Three horses died from injuries sustained in falls over Father’s Day weekend at Wyoming Downs racetrack outside Evanston on Saturday.
During a Wyoming Gaming Commission meeting Tuesday morning, Executive Director Charles Moore said the horses were humanely euthanized.
The three horses fell during three of the first five races Saturday, held under “fast” track conditions. Moore said all the horses were 2-year-old quarter horses from Utah running in the Utah Bred Futurity Trials.
Moore said he was driven to tears when he heard the news.
“Fatalities from anybody on a racetrack, you shed a tear,” Moore said. “Even the hardest people, when you see a horse die on the racetrack or anywhere, you tear up.”
Unprecedented In Wyoming
Multiple people commented on the Wyoming Downs Facebook on Monday that they had never seen anything like it before, and Wyoming Downs owner Eric Nelson shared the same sentiment with Cowboy State Daily on Tuesday afternoon.
“In 25 years of horse racing, I’ve never had three horses go down in the same day, even two is seldom,” he said.
Salt Lake City resident Marina Kay commented that she saw the horses fall and said the track should have suspended races after the third time.
“What happened Saturday was incredibly disturbing to watch, and the fact that they just cleaned up the bodies and carnage after each death without the broadcasters or anyone from track management even acknowledging the tragedies happening or stopping the races after the THIRD accident is so inhumane and evil,” she posted.
Utah resident Devin Holland posted that two of the horses went down at the same spot, but Nelson said all the horses fell at different locations.
Nelson said all three of the horses that fell suffered shoulder injuries, which he said is much more likely a result of poor training rather than track conditions.
The nature of the injuries, that the three accidents happened in different spots and the fact that the jockeys felt comfortable to continue racing, led Nelson to continue holding running races after the third horse was injured, he said.
He said after a long and snowy winter in Utah, many of the young horses may not have received adequate training outdoors before racing on a track that offered somewhat hard conditions Saturday.
“It’s just a dangerous sport, there’s no question about it,” he said.
After the final fall Saturday, there were no further issues, and every race was completed Sunday without a problem, he said.
Moore said the equine deaths are under investigation, and interviews and toxicology reports will be filed.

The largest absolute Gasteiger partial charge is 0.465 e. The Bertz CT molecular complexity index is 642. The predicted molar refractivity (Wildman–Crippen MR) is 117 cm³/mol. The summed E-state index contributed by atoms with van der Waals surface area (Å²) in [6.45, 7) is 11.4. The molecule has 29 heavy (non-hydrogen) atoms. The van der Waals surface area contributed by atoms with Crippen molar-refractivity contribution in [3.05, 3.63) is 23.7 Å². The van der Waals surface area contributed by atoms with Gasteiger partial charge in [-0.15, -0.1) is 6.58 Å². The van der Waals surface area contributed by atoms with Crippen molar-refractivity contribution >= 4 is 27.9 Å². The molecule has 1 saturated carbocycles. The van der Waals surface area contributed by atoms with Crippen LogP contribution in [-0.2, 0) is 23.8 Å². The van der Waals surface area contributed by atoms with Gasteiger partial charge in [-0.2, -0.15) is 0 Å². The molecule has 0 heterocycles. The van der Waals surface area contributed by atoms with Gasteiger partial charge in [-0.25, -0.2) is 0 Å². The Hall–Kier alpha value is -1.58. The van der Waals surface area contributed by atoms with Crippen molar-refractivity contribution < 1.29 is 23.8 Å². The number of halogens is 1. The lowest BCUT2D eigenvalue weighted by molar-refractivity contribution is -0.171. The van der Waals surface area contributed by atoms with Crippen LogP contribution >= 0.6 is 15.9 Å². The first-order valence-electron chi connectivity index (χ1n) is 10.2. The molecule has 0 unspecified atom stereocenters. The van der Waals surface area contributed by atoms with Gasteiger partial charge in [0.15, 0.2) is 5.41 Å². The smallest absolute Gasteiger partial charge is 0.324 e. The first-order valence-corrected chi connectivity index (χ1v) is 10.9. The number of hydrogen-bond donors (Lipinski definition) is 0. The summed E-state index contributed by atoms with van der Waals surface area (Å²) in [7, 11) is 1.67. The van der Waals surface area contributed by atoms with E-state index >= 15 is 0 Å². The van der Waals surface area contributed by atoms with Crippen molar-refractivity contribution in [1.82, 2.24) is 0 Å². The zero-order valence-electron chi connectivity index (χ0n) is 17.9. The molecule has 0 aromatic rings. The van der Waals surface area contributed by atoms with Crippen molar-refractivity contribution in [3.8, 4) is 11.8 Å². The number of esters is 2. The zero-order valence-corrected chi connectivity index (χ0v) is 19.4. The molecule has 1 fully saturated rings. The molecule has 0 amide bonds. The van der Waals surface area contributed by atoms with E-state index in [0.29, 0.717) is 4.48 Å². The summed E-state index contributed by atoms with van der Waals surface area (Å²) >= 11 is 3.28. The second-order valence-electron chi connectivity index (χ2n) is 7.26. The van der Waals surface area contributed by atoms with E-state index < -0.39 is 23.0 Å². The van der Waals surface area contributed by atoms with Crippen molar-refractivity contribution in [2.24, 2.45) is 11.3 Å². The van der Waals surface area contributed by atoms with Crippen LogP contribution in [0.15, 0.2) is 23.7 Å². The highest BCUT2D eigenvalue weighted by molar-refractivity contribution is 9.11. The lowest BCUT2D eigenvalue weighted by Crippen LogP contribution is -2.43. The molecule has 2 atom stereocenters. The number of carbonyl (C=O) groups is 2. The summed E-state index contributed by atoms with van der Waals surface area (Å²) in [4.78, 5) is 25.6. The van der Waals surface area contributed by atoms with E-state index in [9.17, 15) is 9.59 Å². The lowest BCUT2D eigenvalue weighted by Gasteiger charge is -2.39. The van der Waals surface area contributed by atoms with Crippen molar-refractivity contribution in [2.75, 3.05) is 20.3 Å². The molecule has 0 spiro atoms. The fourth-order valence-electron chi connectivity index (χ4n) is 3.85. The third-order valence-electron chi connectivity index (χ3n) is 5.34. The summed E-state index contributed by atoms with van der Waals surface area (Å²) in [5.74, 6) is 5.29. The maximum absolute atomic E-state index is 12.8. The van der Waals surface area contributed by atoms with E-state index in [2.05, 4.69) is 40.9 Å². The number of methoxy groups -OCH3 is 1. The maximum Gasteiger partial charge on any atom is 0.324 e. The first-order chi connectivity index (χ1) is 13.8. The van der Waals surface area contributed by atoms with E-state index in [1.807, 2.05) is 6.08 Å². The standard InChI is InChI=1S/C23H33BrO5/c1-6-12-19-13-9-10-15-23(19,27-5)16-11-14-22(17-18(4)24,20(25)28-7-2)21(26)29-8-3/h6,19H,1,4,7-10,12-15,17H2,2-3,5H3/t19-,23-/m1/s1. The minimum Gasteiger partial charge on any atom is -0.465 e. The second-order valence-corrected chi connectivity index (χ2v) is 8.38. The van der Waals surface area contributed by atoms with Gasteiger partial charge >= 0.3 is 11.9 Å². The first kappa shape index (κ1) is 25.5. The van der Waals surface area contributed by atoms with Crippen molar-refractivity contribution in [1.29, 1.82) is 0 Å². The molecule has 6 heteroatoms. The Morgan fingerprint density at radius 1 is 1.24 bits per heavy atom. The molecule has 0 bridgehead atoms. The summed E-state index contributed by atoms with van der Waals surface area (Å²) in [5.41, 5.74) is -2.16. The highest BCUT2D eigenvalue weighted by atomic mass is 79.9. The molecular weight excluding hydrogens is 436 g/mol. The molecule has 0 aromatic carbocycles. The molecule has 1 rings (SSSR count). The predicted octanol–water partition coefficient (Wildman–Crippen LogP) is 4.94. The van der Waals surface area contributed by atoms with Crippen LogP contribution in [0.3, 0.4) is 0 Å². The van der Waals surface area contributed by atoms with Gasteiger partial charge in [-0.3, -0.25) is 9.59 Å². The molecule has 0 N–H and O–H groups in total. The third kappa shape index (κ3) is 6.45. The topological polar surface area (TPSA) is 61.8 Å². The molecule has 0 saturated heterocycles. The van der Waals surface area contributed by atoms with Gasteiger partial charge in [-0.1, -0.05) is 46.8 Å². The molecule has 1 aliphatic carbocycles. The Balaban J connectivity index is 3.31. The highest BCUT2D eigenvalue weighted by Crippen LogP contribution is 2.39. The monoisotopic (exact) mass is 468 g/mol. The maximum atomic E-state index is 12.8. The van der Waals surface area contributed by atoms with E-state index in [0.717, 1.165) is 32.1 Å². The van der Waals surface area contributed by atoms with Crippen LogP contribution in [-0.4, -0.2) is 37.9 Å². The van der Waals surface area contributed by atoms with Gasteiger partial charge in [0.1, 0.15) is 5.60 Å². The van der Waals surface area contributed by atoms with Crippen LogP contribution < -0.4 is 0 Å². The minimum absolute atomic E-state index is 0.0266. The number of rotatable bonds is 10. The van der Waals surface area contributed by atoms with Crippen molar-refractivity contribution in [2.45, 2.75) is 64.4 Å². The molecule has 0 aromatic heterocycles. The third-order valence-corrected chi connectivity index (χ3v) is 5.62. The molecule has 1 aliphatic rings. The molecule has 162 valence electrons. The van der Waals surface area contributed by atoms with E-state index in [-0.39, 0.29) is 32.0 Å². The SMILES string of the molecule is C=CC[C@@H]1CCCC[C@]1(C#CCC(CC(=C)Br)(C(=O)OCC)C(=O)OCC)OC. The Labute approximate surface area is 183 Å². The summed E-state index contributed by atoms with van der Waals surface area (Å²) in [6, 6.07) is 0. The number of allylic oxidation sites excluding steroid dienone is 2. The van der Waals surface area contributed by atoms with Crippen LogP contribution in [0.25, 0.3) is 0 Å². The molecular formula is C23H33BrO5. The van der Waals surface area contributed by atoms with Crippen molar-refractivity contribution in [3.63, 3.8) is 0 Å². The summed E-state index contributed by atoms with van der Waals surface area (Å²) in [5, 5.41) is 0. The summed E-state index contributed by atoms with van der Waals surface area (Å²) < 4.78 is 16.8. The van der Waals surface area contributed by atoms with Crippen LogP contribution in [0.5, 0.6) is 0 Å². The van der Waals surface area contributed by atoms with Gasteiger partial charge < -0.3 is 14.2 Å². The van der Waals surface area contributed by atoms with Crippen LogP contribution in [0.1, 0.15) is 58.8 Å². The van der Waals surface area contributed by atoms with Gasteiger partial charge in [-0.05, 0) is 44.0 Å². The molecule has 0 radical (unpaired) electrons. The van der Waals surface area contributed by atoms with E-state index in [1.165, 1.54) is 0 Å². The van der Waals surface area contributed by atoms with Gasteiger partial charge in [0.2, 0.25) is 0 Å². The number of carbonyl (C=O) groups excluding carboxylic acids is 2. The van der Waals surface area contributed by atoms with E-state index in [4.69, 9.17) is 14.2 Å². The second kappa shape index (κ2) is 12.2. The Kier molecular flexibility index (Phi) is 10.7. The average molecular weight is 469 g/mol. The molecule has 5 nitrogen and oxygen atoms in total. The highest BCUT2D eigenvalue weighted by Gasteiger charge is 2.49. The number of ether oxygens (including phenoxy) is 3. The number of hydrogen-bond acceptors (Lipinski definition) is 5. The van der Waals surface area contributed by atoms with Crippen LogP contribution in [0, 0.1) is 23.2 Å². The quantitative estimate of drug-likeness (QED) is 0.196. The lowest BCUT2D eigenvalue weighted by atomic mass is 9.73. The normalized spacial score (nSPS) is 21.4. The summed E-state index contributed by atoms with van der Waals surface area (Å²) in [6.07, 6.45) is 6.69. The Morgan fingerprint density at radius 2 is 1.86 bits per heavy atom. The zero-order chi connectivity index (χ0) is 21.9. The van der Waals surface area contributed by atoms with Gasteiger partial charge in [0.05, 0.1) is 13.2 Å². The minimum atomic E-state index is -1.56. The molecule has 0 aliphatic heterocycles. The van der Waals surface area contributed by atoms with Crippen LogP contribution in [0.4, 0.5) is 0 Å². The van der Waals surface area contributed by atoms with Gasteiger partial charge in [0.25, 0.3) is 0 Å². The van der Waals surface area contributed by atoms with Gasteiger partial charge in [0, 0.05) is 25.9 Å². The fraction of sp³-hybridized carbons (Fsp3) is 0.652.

He said providing any additional information about what happened “would be premature at best and a misrepresentation of the incidents.”
Moore said more information will be provided on the investigation at the commission’s next meeting July 19.
As part of the Wyoming Gaming Commission’s investigative process, all affected parties — jockeys, trainers, track officials and veterinarians — will be interviewed. Nelson said the training and conditioning the horses received and track conditions also will be considered.
“While the fatalities are unfortunate, I want to impress on you and anyone else that’s listening in at the moment, equine safety is at the forefront of everything we do here at the Commission,” Moore said.
He said this priority is shared by the horsemen and track operators at Wyoming Downs.
Other Horse Deaths
Horse racing was suspended at legendary horse racing track Churchill Downs earlier this month and moved to a different Kentucky racetrack to allow federal and state regulators to investigate the deaths of 12 horses there over a span of five weeks.
Initial investigations found no issues with the Churchill Downs track.
Wyoming Gaming Commissioner Reuben Ritthaler questioned at Tuesday’s meeting whether the investigative report from Churchill Downs will be made public or kept private, the latter a scenario he describes as a “lack of transparency” from the Horseracing Integrity and Safety Authority.
Commissioner Daniel Schiffer said even if a report is made public, it likely won’t address the public’s concern.
Moore said the public is often quick to point fingers at the racetrack surface.
“There are so many pieces that go together in these puzzles,” he said.
Leo Wolfson can be reached at Leo@CowboyStateDaily.com.